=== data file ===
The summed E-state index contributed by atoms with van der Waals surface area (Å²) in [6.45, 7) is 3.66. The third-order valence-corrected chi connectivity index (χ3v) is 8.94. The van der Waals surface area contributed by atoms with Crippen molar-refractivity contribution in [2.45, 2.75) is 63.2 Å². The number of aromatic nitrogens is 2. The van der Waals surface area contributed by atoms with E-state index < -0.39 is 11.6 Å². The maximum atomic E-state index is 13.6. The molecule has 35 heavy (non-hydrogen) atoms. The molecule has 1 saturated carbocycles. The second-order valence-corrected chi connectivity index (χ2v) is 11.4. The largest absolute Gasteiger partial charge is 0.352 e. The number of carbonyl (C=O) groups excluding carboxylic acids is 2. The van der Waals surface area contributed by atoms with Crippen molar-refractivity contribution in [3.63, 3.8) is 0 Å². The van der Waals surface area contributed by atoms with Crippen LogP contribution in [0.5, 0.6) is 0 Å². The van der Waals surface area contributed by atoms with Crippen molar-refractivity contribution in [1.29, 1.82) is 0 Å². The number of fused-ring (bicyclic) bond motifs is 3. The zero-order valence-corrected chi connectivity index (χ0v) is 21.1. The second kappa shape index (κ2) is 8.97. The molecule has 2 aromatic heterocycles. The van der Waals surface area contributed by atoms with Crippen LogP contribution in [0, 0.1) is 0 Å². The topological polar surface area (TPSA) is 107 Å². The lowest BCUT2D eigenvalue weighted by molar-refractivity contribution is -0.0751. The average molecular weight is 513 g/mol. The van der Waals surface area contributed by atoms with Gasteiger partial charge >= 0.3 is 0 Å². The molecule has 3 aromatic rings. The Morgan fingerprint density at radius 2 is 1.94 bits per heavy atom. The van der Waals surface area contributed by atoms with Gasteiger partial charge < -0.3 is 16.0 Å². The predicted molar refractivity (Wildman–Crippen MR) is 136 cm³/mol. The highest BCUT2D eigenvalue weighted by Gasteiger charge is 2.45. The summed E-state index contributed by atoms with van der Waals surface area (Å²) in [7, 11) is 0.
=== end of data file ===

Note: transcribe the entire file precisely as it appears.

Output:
The summed E-state index contributed by atoms with van der Waals surface area (Å²) in [6.45, 7) is 3.66. The third-order valence-corrected chi connectivity index (χ3v) is 8.94. The van der Waals surface area contributed by atoms with Crippen molar-refractivity contribution in [2.45, 2.75) is 63.2 Å². The number of aromatic nitrogens is 2. The van der Waals surface area contributed by atoms with E-state index < -0.39 is 11.6 Å². The maximum atomic E-state index is 13.6. The molecule has 35 heavy (non-hydrogen) atoms. The molecule has 1 saturated carbocycles. The second-order valence-corrected chi connectivity index (χ2v) is 11.4. The largest absolute Gasteiger partial charge is 0.352 e. The number of carbonyl (C=O) groups excluding carboxylic acids is 2. The van der Waals surface area contributed by atoms with Crippen molar-refractivity contribution in [3.63, 3.8) is 0 Å². The van der Waals surface area contributed by atoms with Crippen LogP contribution in [0.5, 0.6) is 0 Å². The van der Waals surface area contributed by atoms with Crippen molar-refractivity contribution in [1.29, 1.82) is 0 Å². The number of fused-ring (bicyclic) bond motifs is 3. The zero-order valence-corrected chi connectivity index (χ0v) is 21.1. The second kappa shape index (κ2) is 8.97. The molecule has 2 aromatic heterocycles. The van der Waals surface area contributed by atoms with Crippen LogP contribution in [0, 0.1) is 0 Å². The topological polar surface area (TPSA) is 107 Å². The lowest BCUT2D eigenvalue weighted by molar-refractivity contribution is -0.0751. The average molecular weight is 513 g/mol. The van der Waals surface area contributed by atoms with Gasteiger partial charge >= 0.3 is 0 Å². The molecule has 3 aromatic rings. The Morgan fingerprint density at radius 2 is 1.94 bits per heavy atom. The van der Waals surface area contributed by atoms with Gasteiger partial charge < -0.3 is 16.0 Å². The predicted molar refractivity (Wildman–Crippen MR) is 136 cm³/mol. The highest BCUT2D eigenvalue weighted by Gasteiger charge is 2.45. The summed E-state index contributed by atoms with van der Waals surface area (Å²) in [7, 11) is 0.